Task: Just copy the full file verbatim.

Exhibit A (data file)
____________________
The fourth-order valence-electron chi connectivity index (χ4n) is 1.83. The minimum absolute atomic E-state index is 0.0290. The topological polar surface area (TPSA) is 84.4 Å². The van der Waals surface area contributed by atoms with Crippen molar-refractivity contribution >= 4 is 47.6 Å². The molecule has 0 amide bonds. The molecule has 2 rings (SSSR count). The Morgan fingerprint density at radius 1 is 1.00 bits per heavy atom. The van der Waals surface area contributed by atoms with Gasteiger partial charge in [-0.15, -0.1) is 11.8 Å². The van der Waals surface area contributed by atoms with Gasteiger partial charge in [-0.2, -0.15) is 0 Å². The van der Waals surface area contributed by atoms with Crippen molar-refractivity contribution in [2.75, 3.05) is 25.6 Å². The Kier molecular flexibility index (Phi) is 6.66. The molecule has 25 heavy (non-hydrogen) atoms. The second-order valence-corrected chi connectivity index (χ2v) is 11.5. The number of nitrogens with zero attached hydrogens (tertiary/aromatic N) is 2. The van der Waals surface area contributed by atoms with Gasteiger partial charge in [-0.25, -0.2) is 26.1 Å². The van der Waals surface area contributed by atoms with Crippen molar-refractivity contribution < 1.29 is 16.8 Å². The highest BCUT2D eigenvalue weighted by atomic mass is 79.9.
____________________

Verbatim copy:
The fourth-order valence-electron chi connectivity index (χ4n) is 1.83. The minimum absolute atomic E-state index is 0.0290. The topological polar surface area (TPSA) is 84.4 Å². The van der Waals surface area contributed by atoms with Crippen molar-refractivity contribution >= 4 is 47.6 Å². The molecule has 0 amide bonds. The molecule has 2 rings (SSSR count). The Morgan fingerprint density at radius 1 is 1.00 bits per heavy atom. The van der Waals surface area contributed by atoms with Gasteiger partial charge in [-0.15, -0.1) is 11.8 Å². The van der Waals surface area contributed by atoms with Gasteiger partial charge in [-0.2, -0.15) is 0 Å². The van der Waals surface area contributed by atoms with Crippen molar-refractivity contribution in [2.75, 3.05) is 25.6 Å². The Kier molecular flexibility index (Phi) is 6.66. The molecule has 25 heavy (non-hydrogen) atoms. The second-order valence-corrected chi connectivity index (χ2v) is 11.5. The number of nitrogens with zero attached hydrogens (tertiary/aromatic N) is 2. The van der Waals surface area contributed by atoms with Gasteiger partial charge in [-0.25, -0.2) is 26.1 Å². The van der Waals surface area contributed by atoms with Crippen molar-refractivity contribution < 1.29 is 16.8 Å². The highest BCUT2D eigenvalue weighted by atomic mass is 79.9.